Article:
L. Todd Wood | Stories - Washington Times
Skip to content

L. Todd Wood

L. Todd Wood

L. Todd Wood, a graduate of the U.S. Air Force Academy, flew special operations helicopters supporting SEAL Team 6, Delta Force and others. After leaving the military, he pursued his other passion, finance, spending 18 years on Wall Street trading emerging market debt, and later, writing. The first of his many thrillers is "Currency." Todd is a contributor to Fox Business, Newsmax TV, Moscow Times, the New York Post, the National Review, Zero Hedge and others. For more information about L. Todd Wood, visit LToddWood.com.

Articles by L. Todd Wood

President Donald Trump, right, shakes hands with Russian President Vladimir Putin during a bilateral meeting on the sidelines of the G-20 summit in Osaka, Japan, Friday, June 28, 2019. (AP Photo/Susan Walsh)

Why the G-7 is irrelevant

The world has changed since the establishment of the G-7. No longer are these economies the most important in the world. Italy, Canada, even Germany and France, have drifted into socialist zombie land, unable to grow or realize their potential. Published September 17, 2019

In this March 29, 2019, photo, a U.S. F-35A fighter jet prepares to land at Chungju Air Base in Chungju, South Korea.  (Kang Jong-min/Newsis via AP) **FILE**

Trump to Israel: We gave you the F-35, now use it

The development of this network of terror armies from Tehran to Damascus has endangered the national security of the United States, along with its allies in the region, including the Jewish state of Israel. Published September 11, 2019

Turkey's President Recep Tayyip Erdogan speaks to his ruling party officials, in Ankara, Turkey, Thursday, Sept. 5, 2019. Erdogan has threatened to allow Syrian refugees in Turkey to travel toward the West unless a so-called safe zone in Syria is established. Erdogan also said Turkey was determined to create a safe zone and would act alone if no agreement is reached on the issue with the United States by the end of the month. (Presidential Press Service via AP, Pool)

Nukes the latest distraction as Erdogan clings to power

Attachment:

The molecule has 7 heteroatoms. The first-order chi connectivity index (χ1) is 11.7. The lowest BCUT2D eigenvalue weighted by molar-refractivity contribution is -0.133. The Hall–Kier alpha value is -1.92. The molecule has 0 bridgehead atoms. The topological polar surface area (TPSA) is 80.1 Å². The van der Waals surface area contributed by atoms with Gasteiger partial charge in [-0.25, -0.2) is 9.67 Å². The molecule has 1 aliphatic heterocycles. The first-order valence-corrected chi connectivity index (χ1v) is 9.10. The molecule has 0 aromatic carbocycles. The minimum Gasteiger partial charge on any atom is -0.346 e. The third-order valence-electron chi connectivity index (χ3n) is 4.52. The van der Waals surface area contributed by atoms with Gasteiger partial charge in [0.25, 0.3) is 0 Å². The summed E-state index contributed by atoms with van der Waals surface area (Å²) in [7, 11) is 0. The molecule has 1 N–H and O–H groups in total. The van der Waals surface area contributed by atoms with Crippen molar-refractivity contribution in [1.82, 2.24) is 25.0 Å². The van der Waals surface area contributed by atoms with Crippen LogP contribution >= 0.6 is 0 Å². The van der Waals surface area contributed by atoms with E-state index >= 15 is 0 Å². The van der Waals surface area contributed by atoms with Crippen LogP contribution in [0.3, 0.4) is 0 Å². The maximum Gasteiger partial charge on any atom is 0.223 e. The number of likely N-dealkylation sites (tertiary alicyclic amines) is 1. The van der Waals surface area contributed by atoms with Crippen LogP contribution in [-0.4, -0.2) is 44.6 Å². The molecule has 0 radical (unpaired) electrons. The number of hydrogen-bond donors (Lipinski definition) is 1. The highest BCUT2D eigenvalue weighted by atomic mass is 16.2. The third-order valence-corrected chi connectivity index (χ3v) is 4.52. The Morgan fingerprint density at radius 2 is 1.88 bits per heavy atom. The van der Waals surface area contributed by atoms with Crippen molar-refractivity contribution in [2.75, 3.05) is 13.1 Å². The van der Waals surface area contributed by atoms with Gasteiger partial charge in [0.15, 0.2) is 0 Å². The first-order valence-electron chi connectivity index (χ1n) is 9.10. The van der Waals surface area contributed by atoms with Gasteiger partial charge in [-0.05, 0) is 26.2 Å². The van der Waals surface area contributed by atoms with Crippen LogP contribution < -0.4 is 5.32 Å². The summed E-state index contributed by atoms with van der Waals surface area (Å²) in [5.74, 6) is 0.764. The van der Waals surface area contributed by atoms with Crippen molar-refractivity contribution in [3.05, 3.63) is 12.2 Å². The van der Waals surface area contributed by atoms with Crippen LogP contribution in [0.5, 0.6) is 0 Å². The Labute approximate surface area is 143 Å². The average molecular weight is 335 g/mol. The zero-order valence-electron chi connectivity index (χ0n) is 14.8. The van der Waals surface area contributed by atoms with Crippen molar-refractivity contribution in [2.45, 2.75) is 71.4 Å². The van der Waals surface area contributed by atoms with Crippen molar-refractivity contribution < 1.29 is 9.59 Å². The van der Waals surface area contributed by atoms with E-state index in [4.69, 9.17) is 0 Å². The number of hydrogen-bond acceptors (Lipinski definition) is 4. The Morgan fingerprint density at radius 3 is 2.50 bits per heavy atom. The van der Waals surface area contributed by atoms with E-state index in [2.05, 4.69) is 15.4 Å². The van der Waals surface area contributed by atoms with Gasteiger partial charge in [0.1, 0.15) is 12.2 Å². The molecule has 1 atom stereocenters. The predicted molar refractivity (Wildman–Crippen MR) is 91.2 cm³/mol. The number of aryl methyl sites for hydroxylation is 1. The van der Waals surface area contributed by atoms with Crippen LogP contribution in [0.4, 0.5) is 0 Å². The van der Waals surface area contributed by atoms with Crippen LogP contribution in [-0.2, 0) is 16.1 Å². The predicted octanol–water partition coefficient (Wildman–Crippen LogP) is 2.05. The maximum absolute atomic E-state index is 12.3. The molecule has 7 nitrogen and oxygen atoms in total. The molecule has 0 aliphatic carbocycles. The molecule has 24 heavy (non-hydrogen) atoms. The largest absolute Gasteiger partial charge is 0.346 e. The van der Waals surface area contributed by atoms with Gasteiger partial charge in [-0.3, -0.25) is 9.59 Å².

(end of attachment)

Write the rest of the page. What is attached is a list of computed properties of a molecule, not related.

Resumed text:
Dictators throughout history have played the same games in order to stay in power. One stratagem is as old as Rome itself, after the republic became corrupt and gave way to an empire run by one man, rather than the Senate. Published September 5, 2019

Air Force Academy graduates throw their caps into the air as F-16 jets from the Thunderbirds make a flyover, at the completion of the graduation ceremony for the class of  2015, at the U.S. Air Force Academy, in Colorado Springs, Colo., Thursday, May 28, 2015.  (AP Photo/Brennan Linsley) **FILE**

Losing their way, service academies put our security at risk

One couldn't help but be shocked by the lack of discipline, the lowering of standards, and the destruction of traditions that had held officer trainees in good standing for decades, if not centuries. The situation has not gotten any better, and, in many ways, it is getting worse. Published August 22, 2019

Rep. Ilhan Omar (left), Minnesota Democrat, and Rep. Rashida Tlaib, Michigan Democrat, are members of "The Squad" with Rep. Alexandria Ocasio-Cortez, a New York Democrat who declared that the Palestinians have no choice but to riot over the supposed repression they face at the hands of the Israelis. (Associated Press/File)

Boycott backers have no right to visit Israel

History offers perspective on Thursday's dust-up over the Israeli government's refusal to allow two Democratic congresswomen, Rashida Tlaib of Michigan and Ilhan Omar of Minnesota, prominent BDS supporters both, to enter the country. Published August 15, 2019

Illustration on U.S. Russian relations by Alexander Hunter/The Washington Times

Sam Nunn and nuclear war

I had some dealings with Sam Nunn several decades ago, when he was Sen. Sam Nunn of Georgia. Growing up in Savannah, I applied to be a cadet at the U.S. Air Force Academy in 1981. Consequently, I had to drive multiple times by myself to be interviewed by Mr. Nunn's staff in Atlanta for consideration for a USAFA appointment, which in the end was a successful quest. Published August 14, 2019

Eurasian economic delegates, from left, Armenian Prime Minister Nikol Pashinyan, Belarusian Prime Minister Siarhiej Rumas, Kazakhstan Prime Minister Askar Mamin, Kyrgyz Prime Minister Mukhammedkalyi Abylgaziev, Russian Prime Minister Dmitry Medvedev and Tigran Sargsyan, chairman of the Board of the Eurasian Economic Commission, as they pose for a photo prior to the Eurasian Economic Union Intergovernmental Council in Cholpon-Ata, Kyrgyzstan, Friday, Aug. 9, 2019. (Yekaterina Shtukina, Sputnik, Government Pool Photo via AP)